Classical Athens and Pericles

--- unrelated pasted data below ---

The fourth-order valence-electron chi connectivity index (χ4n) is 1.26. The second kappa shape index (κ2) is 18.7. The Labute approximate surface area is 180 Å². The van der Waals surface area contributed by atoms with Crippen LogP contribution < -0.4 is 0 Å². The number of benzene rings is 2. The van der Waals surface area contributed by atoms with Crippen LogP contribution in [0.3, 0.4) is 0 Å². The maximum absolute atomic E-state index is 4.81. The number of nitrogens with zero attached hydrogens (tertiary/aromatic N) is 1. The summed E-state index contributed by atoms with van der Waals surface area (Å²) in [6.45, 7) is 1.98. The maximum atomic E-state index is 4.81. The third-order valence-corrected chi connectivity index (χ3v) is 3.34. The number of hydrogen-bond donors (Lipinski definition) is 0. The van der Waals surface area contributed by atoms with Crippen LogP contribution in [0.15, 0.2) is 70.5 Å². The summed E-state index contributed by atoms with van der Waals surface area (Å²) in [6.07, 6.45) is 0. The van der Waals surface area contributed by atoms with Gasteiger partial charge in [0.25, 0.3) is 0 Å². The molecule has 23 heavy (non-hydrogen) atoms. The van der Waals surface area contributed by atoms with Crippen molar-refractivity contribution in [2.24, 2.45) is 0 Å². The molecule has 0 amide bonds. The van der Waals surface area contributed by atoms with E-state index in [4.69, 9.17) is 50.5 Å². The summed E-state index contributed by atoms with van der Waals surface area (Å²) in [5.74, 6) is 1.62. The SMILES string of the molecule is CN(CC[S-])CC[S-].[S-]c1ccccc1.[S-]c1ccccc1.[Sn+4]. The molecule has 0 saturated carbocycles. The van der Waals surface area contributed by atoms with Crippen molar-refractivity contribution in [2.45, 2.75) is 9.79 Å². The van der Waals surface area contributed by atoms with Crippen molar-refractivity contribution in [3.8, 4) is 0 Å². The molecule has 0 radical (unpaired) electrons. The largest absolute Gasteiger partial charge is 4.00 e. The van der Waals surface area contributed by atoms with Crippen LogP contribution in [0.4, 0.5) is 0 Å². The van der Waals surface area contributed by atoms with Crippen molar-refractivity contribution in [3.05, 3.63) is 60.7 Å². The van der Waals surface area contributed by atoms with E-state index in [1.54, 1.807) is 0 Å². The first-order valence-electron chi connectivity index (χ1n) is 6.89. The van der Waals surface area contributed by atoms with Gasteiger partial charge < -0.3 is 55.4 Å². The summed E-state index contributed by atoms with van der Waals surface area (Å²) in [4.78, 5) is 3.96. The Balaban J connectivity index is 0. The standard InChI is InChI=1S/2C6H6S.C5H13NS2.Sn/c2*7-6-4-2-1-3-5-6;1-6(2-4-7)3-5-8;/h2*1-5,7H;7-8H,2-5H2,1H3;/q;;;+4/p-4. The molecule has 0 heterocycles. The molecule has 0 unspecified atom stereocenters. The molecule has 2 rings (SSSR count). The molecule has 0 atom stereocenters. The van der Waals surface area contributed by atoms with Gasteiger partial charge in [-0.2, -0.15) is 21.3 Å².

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Pericles was born in Athens Greece in 495 B.C... He was the son of Xanthippus, who won the victory over the Persians at Mycale. His mother was Agariste, who was the niece of the great statesman Clisthenes. Pericles grew up with wealth and a well expanded education. Some of his teachers were Daman, who taught him politics, Zeno who taught him argumentation, and by Anaxagoras who taught him nobility of purpose and character. The teacher that Pericles most admired and learned from was Anaxagoras. Pericles first became popular as an opponent of the Areopagus. He was also a prosecutor against Cimon. These were two of the large events that allowed Pericles to become a great leader in Athens. Cimon was a political rival of Pericles for many years. Cimon was a wealthy man who gained favor with the people by spending his own money on feeding, clothing and caring for those Athenians who needed assistance. To counter Cimon, Pericles spent public money in building projects. Pericles even was eventually able to have Cimon ostracized and banished from the city for a period of time. However, before his period of exile was up, Cimon returned to lead Athenians in a battle against Sparta. Unfortunately, some friends of Pericles had Cimon sent away and the battle went badly for the Athenians. At that point, Pericles was able to look past his own ambitions, and recalled Cimon so that Athens might be victorious. This move allowed Pericles to be adored and loved by all the people. It also gave him an extream amount of authority. Pericles helped complete the evolution of democracy in Athens during 462-429 B.C. Pericles had been the leader of the democratic faction of Athenian politics since 462 BC. Ephialtes was the Athenian leader who had finally divested the Areopagus of all its power; Athens was now solely governed by the council and the democratic Assembly. Pericles quickly brought forward legislation that let anyone serve as the archon (one of the nine central...
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